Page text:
LOOK BACK: The Joy Luck Club at 25
While I was on the plane on my way to Disneyland Paris for Disney FanDaze, I saw that The Joy Luck Club was available to watch. It's one of my favorite films, but I had not watched it in awhile. So, it was a treat to see it again. I actually watched it 3 times during my flights back and forth. LOL! Why am I talking about The Joy Luck Club on a Disney blog? Well, the film was produced through Disney's Hollywood Pictures and distributed through Buena Vista Pictures (now Walt Disney Motion Pictures).
I know that a lot of people criticize the way in which Asian and Asian American men are portrayed, but, to me, the movie and the book its based on is not about men. Its about women. Its about mothers and daughters. Its about the cultural and generational gap. Its about hopes and expectations. I simply love it and I think of the book as an American classic. Its definitely a seminal work in Asian American literature. And, when we look at the movie, it was the first time mainstream Hollywood produced a film featuring people of Asian descent in the lead roles.
For those unfamiliar with the film (and book), it follows four sets of mothers and daughters - Waverly Jong (Tamlyn Tomita) and her mother Lindo, Lena St. Clair (Lauren Tom) and her mother Ying-Ying (France Nuyen), Rose Hsu (Rosalind Chao) and her mother An-Mei (Lisa Lu) and June Soo (Ming-Na Wen) and her mother Suyuan (Kieu Chinh). Their stories are woven together as June prepares to go to China to reunite with the daughters her late mother thought she had lost during the war.
I call this movie my therapy movie because I literally have had the same conversation about best quality crab that June had with her mother. For those who have not seen the film, there is a dinner with friends where Waverly, June's constant friendly nemesis throughout her life, insults June and Suyuan takes Waverly's side. After dinner, June is upset and tells her mother that she feels she can never do anything to please her and that she can't see her. Suyuan gives her a necklace and tells her she does not expect, but hope. She tells her that she saw that June was the only one to take the worst quality crab because she has best quality heart. Cue the weeping!!!!!
I'm not Chinese American, so I don't relate specifically to the culture, but I do understand a cultural gap. I know my mom brought her own hopes to the United States for her children. My mom might not have been the victim of a matchmaker, but, she did live where she rode water buffalo and used leaves as toilet paper. If you knew my mom, you could never picture her ever doing any of these things. Their house was burned down by the Japanese during World War II and they looked for my grandfather to try to give him water during the Bataan Death March. So, my mom came from a much different life than she did when she moved here and she always strove (and continues to strive) that her children want for not. But, the hopes start feeling like expectations and that's where the cultural and generational clash comes from.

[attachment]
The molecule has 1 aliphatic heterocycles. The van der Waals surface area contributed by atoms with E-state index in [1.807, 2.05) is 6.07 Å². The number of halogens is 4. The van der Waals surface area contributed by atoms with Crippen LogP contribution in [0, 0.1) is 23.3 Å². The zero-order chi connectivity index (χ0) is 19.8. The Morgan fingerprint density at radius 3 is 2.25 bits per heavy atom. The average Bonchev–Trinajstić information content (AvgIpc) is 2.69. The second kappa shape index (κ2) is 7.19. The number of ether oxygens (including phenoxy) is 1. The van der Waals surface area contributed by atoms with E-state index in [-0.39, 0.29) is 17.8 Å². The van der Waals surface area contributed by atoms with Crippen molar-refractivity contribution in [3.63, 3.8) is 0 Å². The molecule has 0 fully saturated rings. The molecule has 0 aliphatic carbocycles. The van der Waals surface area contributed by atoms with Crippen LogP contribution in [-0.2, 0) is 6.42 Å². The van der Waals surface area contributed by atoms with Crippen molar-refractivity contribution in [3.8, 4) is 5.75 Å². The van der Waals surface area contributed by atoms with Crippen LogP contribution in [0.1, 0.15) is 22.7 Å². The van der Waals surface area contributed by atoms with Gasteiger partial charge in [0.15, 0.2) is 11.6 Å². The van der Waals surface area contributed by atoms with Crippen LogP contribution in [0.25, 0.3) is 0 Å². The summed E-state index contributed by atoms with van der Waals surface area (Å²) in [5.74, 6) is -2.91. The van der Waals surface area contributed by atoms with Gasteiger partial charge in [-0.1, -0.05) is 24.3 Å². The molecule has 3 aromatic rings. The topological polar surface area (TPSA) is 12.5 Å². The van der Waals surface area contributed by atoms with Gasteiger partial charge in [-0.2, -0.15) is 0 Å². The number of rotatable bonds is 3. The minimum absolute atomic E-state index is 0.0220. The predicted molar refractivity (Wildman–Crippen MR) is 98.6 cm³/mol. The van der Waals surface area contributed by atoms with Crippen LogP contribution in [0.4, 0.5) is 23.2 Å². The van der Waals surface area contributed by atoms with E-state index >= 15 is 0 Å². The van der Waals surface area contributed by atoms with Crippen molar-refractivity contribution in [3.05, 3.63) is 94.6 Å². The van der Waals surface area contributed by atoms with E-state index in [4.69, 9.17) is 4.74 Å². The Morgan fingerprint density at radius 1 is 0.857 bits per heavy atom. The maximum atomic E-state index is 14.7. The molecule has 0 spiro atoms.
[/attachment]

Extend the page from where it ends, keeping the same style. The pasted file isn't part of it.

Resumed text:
And, like Suyuan and Lindo would do with June and Waverly, my mom always pitted me against my cousin. For years, I hated her guts because I could never be like her. Thankfully, we've grown past that. But I remember those days well.
Funny story. I was watching this film in the theater and I was sitting next to this family. The best quality crab scene came on and I was reduced to a puddle of tears (as I do every time I see this film). The mother asked her son if he was crying. He responded by saying, "No, it's the big Asian guy next to me." LOL! And, even to this day, some of my friends refer to me as B.A.G.
I really was so sad that this film was not acknowledged by either the Academy or the Foreign Press Association for an Oscar or Golden Globe respectively. There really hasn't been another major motion picture exploring the Asian American experience like this since. Given we're seeing more and more television shows featuring Asian American families such as Fresh Off The Boat and Andi Mack, hopefully we'll see another movie like The Joy Luck Club again.
Fun facts: All the actresses who play daughters have some kind of Disney connection:
Rosalind Chao's family used to run a pancake restaurant across the street from Disneyland called Chao's and she, herself, worked at Disneyland as a tour guide.
Tamlyn Tomita stars in the ABC drama The Good Doctor.
Lauren Tom plays Celia Mack on the Disney Channel's Andi Mack and was the voice of Yoshiko on Kim Possible.
Ming-Na Wen should be a Disney Legend as she is the voice of Mulan and plays Agent Melinda May on Marvel's Agents of S.H.I.E.L.D. on AB